helped recruit members to “Arnie’s Army” and America fell in love with golf. Just about the time the Open
Championship was loosing its luster, Arnie won it and the world embraced it. He and his Army rejuvenated golf
across America and then they rejuvenated it across the globe. His game was great (62 wins and 7 major
championships), but his charisma was even greater. And he came along at a crucial time in golf history and may
have saved the game.
The decade of the late 80’s and early 90’s was known for the best player not coming through when he was
pushed and not performing up to snuff on a consistent basis. However, that set the table for Tiger to “shock and
awe” the golfing world. He would blow people out and he would win the close ones. He broke race and color
barriers and he took pay-outs and purses to unheard of levels. He put golf in the mainstream as he became one
of the most recognizable people on the planet. Tiger’s dominance was not limited to the links, he dominated the
hearts and minds of sports fans across the globe. And because of this, the game has reached unprecedented
It seems like just about the time the LPGA tour needed a boost along came Nancy Lopez. Her game was
excellent, she won LPGA rookie of the year in 1978 along with 9 wins (including 5 in a row) and a major. But as
good as her game was her charisma was even greater. America seemed to fall in love with her just like it had
fallen in love with Arnold Palmer. Her win totals and major championships may not stack up next to the other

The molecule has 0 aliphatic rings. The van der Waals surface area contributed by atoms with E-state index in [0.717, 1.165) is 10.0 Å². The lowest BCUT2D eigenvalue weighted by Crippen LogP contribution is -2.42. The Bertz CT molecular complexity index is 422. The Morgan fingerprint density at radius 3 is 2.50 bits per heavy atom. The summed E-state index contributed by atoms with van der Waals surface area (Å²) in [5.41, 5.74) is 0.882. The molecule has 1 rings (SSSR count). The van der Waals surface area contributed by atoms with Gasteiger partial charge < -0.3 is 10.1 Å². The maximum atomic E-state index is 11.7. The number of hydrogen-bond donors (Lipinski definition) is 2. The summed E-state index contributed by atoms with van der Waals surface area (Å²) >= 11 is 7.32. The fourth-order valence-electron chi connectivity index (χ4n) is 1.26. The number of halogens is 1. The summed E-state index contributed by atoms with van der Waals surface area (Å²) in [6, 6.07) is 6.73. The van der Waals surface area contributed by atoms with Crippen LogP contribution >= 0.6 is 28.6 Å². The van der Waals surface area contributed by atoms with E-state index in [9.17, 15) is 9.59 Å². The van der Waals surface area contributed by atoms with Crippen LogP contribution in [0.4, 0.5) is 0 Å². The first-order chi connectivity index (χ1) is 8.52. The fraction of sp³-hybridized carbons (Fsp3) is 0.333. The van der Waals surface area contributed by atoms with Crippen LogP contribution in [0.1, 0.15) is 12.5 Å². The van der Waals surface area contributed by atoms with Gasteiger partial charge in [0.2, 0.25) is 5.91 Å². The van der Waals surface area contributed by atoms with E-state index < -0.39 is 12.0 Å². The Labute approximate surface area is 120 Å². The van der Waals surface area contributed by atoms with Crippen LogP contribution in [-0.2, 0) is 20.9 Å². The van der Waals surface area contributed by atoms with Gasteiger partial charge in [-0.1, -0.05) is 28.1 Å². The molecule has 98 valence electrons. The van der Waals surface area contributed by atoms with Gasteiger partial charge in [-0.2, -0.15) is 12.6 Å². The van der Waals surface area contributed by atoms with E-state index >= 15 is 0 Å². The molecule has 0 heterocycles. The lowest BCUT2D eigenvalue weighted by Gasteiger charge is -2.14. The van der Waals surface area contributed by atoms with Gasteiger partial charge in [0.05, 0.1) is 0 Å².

golfing greats, but it is vitally important to understand that during the prime of her career (1983-1990) she gave
birth to her 3 children. Perhaps this added to America’s love of her…she valued family over career, but when she
competed she won. Either way, she seems to have saved the LPGA.
During the good times and bad Bobby Jones was there for golf and America. But his biggest moments came
during the Great Depression. When the Stock Market Crash of 1929 led the world into the Great Depression,
Bobby Jones began his epic run towards the “Impregnable Quadrilateral”, or the Grand Slam as we call it today. It
gave America something good to think about, something to take their minds off their troubles. Then his creation
of Augusta National and The Masters helped deepen America’s love of golf and gave them even more times of
enjoyment to distract them for the economic woes that troubled everyone. Because of him the game of golf is in
better shape, but I would argue that the world is better off because of Bobby Jones’ contributions.
It seems that the LPGA goes through periods of time without an identifiable star. From the time Nancy Lopez
stepped away from the game until Annika hit the scene was one of those times. But when she hit the scene, my
goodness what an impact she had. She dominated the game like few others have every dominated any Tour.
She is a Hall of Famer and a truly great golfer. It is my opinion that she carried the LPGA for many years after
Lopez did her share. Now that Annika is away from the game, we need another superstar to step up to fill the
dramatic gap she has left.
Jack didn’t arrive on the golfing scene when times were tough. Arnold Palmer piqued the world’s interest in golf,
so the arrival of Jack just made it that much more interesting. Add in a bunch of characters and future Hall of
Famers and Jack’s time on Tour may have been the most competitive in the history of the game. He played with
the likes of Arnie, Gary Player, Billy Casper, Lee Trevino, Seve, and Tom Watson…to name a few. But the thing
in my mind that makes Jack an even more important person in the game of golf is what he did on top of his
legendary competitive career. He became the first golf star celebrity designer, he became a recognized author,
he set up a top-notch tournament, and, in short, he laid the ground work for the elite golfer to have an annuity-like
business which uses their competitive success to capitalize on business opportunities.